President Jair Bolsonaro has resorted to combative discourse from the outset of his government. The strategy has always been to attack first and explain later, never to recognize mistakes, and at best deny what was said. Even when he has struck deals with other branches of government, he never refrains from confrontation to preserve die-hard positions dating back to his campaign days. He has also battled critics when backtracking on tenets of his platform, such as when he broke with former Justice Minister and anti-corruption icon, Judge Sergio Moro, or supported “old politics” candidates for top congressional posts. This approach may have worked when stridency remained in the political realm. Now that it has reached the economy, Bolsonaro may need to rethink his strategy.
Given a contraction of the economy in Q2, growth for 2021 is now expected to come in at less than 5%, which barely makes up for last year’s 4.1% contraction. Forecasts of 2% growth in 2022 are increasingly seen as optimistic. Unemployment is resilient at above 14%. Covid-19-related emergency assistance, which was interrupted between January and April, expired again in June and the government is having great difficulty replacing it with a new permanent cash transfer program, the Auxilio Brasil. Inflation has reached 9% in the 12 months to July and should reach 10% by year-end. Severe droughts have already caused an average increase of 7% in the price for electricity. Interest rates may reach 7.5% this year.
Bolsonaro can hardly blame the current economic situation on external factors. A recent poll (Quaest) has shown that the pandemic is now considered the main concern for 28% of the population (from 41% in July) while 27% are mostly worried about the economy (from 12% in July) – an evolving reversal that casts serious doubt on the president’s economic-activity, anti-social-distancing discourse throughout the pandemic. This, coupled with an increasing difference in voting preferences in favor of former president Luiz Inacio Lula da Silva in a hypothetical run-off against Bolsonaro (now at 25% from 22% in August), attests to how the president is now facing his biggest challenge – the economy.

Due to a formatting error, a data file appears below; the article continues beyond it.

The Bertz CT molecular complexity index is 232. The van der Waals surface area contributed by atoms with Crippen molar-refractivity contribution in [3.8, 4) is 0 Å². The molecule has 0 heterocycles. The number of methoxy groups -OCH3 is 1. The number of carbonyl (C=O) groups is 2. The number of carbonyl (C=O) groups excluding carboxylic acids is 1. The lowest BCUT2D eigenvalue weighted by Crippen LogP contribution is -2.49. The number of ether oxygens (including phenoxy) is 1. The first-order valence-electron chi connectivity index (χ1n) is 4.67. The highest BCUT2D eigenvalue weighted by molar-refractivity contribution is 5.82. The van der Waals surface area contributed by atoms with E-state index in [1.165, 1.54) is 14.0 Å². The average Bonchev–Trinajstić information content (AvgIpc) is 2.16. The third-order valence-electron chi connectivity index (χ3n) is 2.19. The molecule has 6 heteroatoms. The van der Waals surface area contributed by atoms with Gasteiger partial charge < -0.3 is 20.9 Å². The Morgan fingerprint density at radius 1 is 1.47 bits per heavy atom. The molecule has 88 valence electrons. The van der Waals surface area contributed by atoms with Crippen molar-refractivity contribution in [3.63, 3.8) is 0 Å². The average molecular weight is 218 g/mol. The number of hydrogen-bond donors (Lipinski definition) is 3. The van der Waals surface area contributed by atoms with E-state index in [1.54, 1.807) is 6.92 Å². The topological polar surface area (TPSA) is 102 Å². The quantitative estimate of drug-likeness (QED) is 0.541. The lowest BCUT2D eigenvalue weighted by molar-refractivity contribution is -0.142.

Bolsonaro will continue to double down on confrontation. He has attacked those who defend buying food as opposed to weapons. He has openly encouraged Independence Day (7 September) protests against the Supreme Court (STF) and Congress, claiming that they constitute a singular “opportunity” for the Brazilian people. He has professed that he will change Brazil’s destiny “within the four lines of the constitution”. Threats to democracy are being denounced across society and both the political and judiciary system. There is real fear that the president may take matters too far.
The upcoming protests will indeed function as a bellwether of the president’s effective support. They may even work to show presidential prowess depending on the size of the crowds. However, the president will need to do more on the economy without resorting to easy populism. A new cash transfer program cannot threaten the spending cap, for example. Business leaders are concerned, and manifestos are beginning to emerge in favor of democracy and predictability from sectors that had so far strongly supported the president – such as agribusiness. As to the population, inflation alone can inflict significant damage to the president’s electoral prospects.